“Having one hand-held resource with information that’s not confusing (to older adults) is what we’re aiming for.” — Dryden Chadwick
Two Queen’s University students are in the process of launching a free information pamphlet to help both older adults and small businesses in Kingston.
Dryden Chadwick, a fourth-year biochemistry student, and her housemate, Ava Lacey, a third-year life sciences student, came up with the idea for the program, to be launched through the Frontenac-Kingston Council on Aging.
Chadwick said that about a month and a half ago, they were discussing challenges faced by older adults in Kingston—such as loneliness, and a lack of access and knowledge about services catering to the older population—when they decided to act by reaching out to the Council.
“We were stuck at home. [We decided] we should do something about this. We were looking into what was available in Kingston for seniors,” Chadwick said.
“We realized how difficult it is for older people to get information,” added Lacey. “We reached out to John Mirski (Board President of the Frontenac-Kingston Council on Aging). There was such a gap of knowledge [for older adults]. Online services can be overwhelming for them”.
The students said their own employment—Chadwick’s work at Kingston General Hospital and Lacey’s pharmacy job—provided them both with plenty of opportunities to have conversations with older adults, who comprise almost 20 per cent of Kingston’s population, according to data from 2016. At the same time, the duo also wanted to help small businesses weather the pandemic by giving them a platform to be heard by older adults wanting to age in place, as well as the chance to list their services for free.
“We don’t intend to charge businesses,” said Chadwick. “That’s another plus for this. We are intending to advertise [in the brochure].” The advertisers will help fund the printing costs, according to the pair.
“With COVID-19 restrictions beginning to come to an end, we are recognizing that many of the services offered this past year from businesses may not be continued. Our goal on the Council is to create a platform where seniors can access necessary information about services of use that businesses will continue to offer, even post-pandemic,” the Frontenac-Kingston Council of Aging said in a press release.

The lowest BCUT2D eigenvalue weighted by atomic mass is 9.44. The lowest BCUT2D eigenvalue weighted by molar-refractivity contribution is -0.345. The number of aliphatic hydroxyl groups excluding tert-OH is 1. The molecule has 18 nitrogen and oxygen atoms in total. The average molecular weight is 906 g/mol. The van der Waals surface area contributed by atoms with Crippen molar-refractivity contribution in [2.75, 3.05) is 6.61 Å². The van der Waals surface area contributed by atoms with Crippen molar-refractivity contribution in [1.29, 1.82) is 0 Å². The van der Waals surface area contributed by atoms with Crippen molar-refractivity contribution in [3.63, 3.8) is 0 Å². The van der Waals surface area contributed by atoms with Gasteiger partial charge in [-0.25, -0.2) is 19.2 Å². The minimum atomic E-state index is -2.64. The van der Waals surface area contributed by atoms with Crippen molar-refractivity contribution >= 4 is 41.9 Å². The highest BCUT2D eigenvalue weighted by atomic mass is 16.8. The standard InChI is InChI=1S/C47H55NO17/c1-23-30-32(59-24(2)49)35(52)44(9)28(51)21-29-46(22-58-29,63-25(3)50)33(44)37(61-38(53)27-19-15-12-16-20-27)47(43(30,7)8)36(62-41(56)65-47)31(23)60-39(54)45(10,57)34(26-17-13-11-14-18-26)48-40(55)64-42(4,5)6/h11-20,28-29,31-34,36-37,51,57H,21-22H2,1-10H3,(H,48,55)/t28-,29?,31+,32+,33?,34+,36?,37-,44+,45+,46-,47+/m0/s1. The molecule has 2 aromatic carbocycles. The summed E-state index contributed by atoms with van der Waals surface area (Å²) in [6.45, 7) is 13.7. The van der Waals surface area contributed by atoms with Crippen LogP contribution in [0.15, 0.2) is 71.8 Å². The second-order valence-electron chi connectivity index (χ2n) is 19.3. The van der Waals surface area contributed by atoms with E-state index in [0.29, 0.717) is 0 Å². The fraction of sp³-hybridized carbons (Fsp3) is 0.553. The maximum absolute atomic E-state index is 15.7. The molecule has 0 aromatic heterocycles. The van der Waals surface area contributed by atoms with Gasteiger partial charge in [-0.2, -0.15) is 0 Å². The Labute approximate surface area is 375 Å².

The pamphlet’s size—its exact number of pages unknown as of the moment—will depend on the number of businesses and services signing up. It will be distributed to older adults, their family members and friends, health clinics, and support organizations, according to Lacey.
“We’re hoping to have it online, as well as handheld copies,” Chadwick said.
Businesses with services that include curbside pickup or delivery, in-home spa or salon services, grocery delivery, pharmacies, home maintenance, and entertainment businesses are invited to fill out a form manually or online to be included in the pamphlet. Chadwick shared that any businesses that help seniors live independently and safely in their homes are welcome to sign up.
“Having one hand-held resource with information that’s not confusing is what we’re aiming for,” she said.
“Losing your independence is a big deal to seniors,” added Lacey.
To sign up, visit the Kingston Council on Aging: Business Information Form. The pamphlet’s projected release date will be towards the end of the year.
Both students were also involved in another project through the Frontenac-Kingston Council on Aging at the beginning of the pandemic. “Sunshine Calls,” where volunteers provide wellness checks by calling older adults who live alone and connect them as a social network among themselves, is still ongoing and is well-received, with lots of volunteers, according to Chadwick.
“By linking seniors to one another through daily phone conversations, this program seeks to help seniors make new social connections, reduce loneliness, and improve their quality of life, all without leaving the comfort and safety of their own homes,” according to the Frontenac Kingston Council on Aging website.